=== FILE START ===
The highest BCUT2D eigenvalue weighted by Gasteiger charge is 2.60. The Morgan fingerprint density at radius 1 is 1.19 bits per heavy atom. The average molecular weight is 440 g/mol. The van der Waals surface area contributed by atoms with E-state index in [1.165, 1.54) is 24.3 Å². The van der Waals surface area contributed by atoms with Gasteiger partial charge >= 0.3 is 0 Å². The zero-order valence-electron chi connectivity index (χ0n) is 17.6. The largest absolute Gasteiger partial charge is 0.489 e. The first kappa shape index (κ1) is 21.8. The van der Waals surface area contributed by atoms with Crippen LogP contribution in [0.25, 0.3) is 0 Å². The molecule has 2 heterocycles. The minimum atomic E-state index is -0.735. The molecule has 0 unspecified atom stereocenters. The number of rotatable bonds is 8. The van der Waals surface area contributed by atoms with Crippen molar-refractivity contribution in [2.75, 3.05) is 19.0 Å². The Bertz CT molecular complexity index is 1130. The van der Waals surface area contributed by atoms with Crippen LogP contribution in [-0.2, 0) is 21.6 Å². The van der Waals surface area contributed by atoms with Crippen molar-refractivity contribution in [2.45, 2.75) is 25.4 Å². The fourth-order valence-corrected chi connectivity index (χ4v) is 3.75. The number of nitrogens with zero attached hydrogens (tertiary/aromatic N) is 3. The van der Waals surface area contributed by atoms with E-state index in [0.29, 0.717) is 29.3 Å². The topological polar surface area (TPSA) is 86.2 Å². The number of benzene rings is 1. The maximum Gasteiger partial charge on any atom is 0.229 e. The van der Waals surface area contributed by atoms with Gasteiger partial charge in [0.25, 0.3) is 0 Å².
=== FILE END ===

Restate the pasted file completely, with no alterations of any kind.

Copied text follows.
The highest BCUT2D eigenvalue weighted by Gasteiger charge is 2.60. The Morgan fingerprint density at radius 1 is 1.19 bits per heavy atom. The average molecular weight is 440 g/mol. The van der Waals surface area contributed by atoms with E-state index in [1.165, 1.54) is 24.3 Å². The van der Waals surface area contributed by atoms with Gasteiger partial charge >= 0.3 is 0 Å². The zero-order valence-electron chi connectivity index (χ0n) is 17.6. The largest absolute Gasteiger partial charge is 0.489 e. The first kappa shape index (κ1) is 21.8. The van der Waals surface area contributed by atoms with Crippen LogP contribution in [0.25, 0.3) is 0 Å². The molecule has 2 heterocycles. The minimum atomic E-state index is -0.735. The molecule has 0 unspecified atom stereocenters. The number of rotatable bonds is 8. The van der Waals surface area contributed by atoms with Crippen molar-refractivity contribution in [2.75, 3.05) is 19.0 Å². The Bertz CT molecular complexity index is 1130. The van der Waals surface area contributed by atoms with Crippen LogP contribution in [-0.2, 0) is 21.6 Å². The van der Waals surface area contributed by atoms with Crippen molar-refractivity contribution in [2.45, 2.75) is 25.4 Å². The fourth-order valence-corrected chi connectivity index (χ4v) is 3.75. The number of nitrogens with zero attached hydrogens (tertiary/aromatic N) is 3. The van der Waals surface area contributed by atoms with E-state index in [0.29, 0.717) is 29.3 Å². The topological polar surface area (TPSA) is 86.2 Å². The number of benzene rings is 1. The maximum Gasteiger partial charge on any atom is 0.229 e. The van der Waals surface area contributed by atoms with Gasteiger partial charge in [0.25, 0.3) is 0 Å².